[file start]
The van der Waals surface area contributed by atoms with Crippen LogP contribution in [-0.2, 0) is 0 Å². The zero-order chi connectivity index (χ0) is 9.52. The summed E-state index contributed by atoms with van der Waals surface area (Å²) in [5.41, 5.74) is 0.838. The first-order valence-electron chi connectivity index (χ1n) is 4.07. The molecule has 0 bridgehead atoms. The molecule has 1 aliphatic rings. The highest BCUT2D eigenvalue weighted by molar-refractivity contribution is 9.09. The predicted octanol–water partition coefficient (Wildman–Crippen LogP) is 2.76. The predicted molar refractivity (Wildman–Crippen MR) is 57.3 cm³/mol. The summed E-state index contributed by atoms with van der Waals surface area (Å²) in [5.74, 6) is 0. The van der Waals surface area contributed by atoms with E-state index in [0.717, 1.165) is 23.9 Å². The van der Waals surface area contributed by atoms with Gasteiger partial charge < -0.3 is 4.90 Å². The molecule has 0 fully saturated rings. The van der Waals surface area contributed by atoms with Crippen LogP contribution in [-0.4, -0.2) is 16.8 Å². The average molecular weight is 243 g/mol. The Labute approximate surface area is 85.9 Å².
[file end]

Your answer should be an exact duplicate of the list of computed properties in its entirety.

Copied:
The van der Waals surface area contributed by atoms with Crippen LogP contribution in [-0.2, 0) is 0 Å². The zero-order chi connectivity index (χ0) is 9.52. The summed E-state index contributed by atoms with van der Waals surface area (Å²) in [5.41, 5.74) is 0.838. The first-order valence-electron chi connectivity index (χ1n) is 4.07. The molecule has 0 bridgehead atoms. The molecule has 1 aliphatic rings. The highest BCUT2D eigenvalue weighted by molar-refractivity contribution is 9.09. The predicted octanol–water partition coefficient (Wildman–Crippen LogP) is 2.76. The predicted molar refractivity (Wildman–Crippen MR) is 57.3 cm³/mol. The summed E-state index contributed by atoms with van der Waals surface area (Å²) in [5.74, 6) is 0. The van der Waals surface area contributed by atoms with E-state index in [0.717, 1.165) is 23.9 Å². The van der Waals surface area contributed by atoms with Gasteiger partial charge < -0.3 is 4.90 Å². The molecule has 0 fully saturated rings. The van der Waals surface area contributed by atoms with Crippen LogP contribution in [-0.4, -0.2) is 16.8 Å². The average molecular weight is 243 g/mol. The Labute approximate surface area is 85.9 Å².